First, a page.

Widely-held Opinion (to which I subscribe): There is a huge amount of potential power to be unlocked in non-profits using technology in their quest for positive change in the world.
Information and data are an increasingly important part of advocacy work, but they can also put communities and activists at risk if not managed carefully and responsibly. These resources will help you think through what (if any) data you need; where it will come from; and how to get it in a way that ensures it is reliable, credible and useful.
As the Responsible Data Lab on documentary photography and photojournalism on 28 March approaches, we’ve been exploring relevant resources and tactics.
We were excited to take part in an event in late February on ‘Responsible Data for Humanitarian Response’, which aimed to better understand how humanitarian organisations can collect and manage data in a way that respects individuals’ rights to consent, privacy, security and ownership
This paper from BMC Medical Ethics discusses ethical concerns of researchers using photography in countries including Nepal, Malawi, Gambia, Cambodia, Sierra Leone, Thailand, Zambia and Peru: Obtaining full informed consent was considered the biggest challenge to “ethical photography”. The meaning of informed consent seemed to vary from a relaxed interpretation to full disclosure of risks and […]
A code of conduct for digital crowd-sourcing projects in the humanitarian, development and human rights spaces, setting out a list of things that any organization that launches a digital crowdsourcing project must and should do.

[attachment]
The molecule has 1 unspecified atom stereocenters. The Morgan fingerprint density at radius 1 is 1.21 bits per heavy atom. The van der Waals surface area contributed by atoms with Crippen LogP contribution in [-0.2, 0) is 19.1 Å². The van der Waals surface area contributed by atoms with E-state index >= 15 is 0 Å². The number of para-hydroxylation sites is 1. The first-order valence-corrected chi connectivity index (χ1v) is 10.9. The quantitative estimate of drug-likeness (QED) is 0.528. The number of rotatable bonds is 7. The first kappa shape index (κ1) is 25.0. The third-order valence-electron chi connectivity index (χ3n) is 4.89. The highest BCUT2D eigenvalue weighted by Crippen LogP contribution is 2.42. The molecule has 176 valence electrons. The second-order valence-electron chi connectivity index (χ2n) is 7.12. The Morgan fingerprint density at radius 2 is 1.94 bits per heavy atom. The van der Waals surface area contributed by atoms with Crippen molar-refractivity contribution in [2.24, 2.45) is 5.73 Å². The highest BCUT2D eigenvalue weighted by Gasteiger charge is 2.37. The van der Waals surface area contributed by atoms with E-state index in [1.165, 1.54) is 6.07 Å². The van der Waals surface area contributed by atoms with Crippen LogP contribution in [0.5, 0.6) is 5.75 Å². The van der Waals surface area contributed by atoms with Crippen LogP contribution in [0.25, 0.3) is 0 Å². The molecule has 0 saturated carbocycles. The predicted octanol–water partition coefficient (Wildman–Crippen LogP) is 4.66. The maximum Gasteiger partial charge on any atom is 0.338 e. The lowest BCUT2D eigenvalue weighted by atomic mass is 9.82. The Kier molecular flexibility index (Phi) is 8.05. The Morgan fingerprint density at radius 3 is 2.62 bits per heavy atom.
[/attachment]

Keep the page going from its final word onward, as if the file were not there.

This is a guide to planning the various stages of a project involving data, with sections for people starting out on a project or those already halfway through an initiative. In particular, check out the sections on closing a project successfully, including designing projects with a finite lifespan and enforcing a definitive ‘hands-off’ date (p.8). Where this […]
The Transformative Storytelling for Social Change project is an online handbook for organisations that use visual storytelling methods in advocacy, which includes a section on how to record stories ethically.
This guide is designed to complement existing publications that detail how to do data collection, supplementing it by incorporating protection considerations.
Professional standards for protection work carried out by human rights and humanitarian actors in armed conflict
The Professional Standards for Protection Work are a set of minimum standards for humanitarian and human rights actors who engage in protection work, below which organizations are advised not to implement protection activities.
This paper summarizes risks associated with different types of mobile projects (p.7) and sets out five principles when designing projects (followed by specific action points that will help you to achieve them):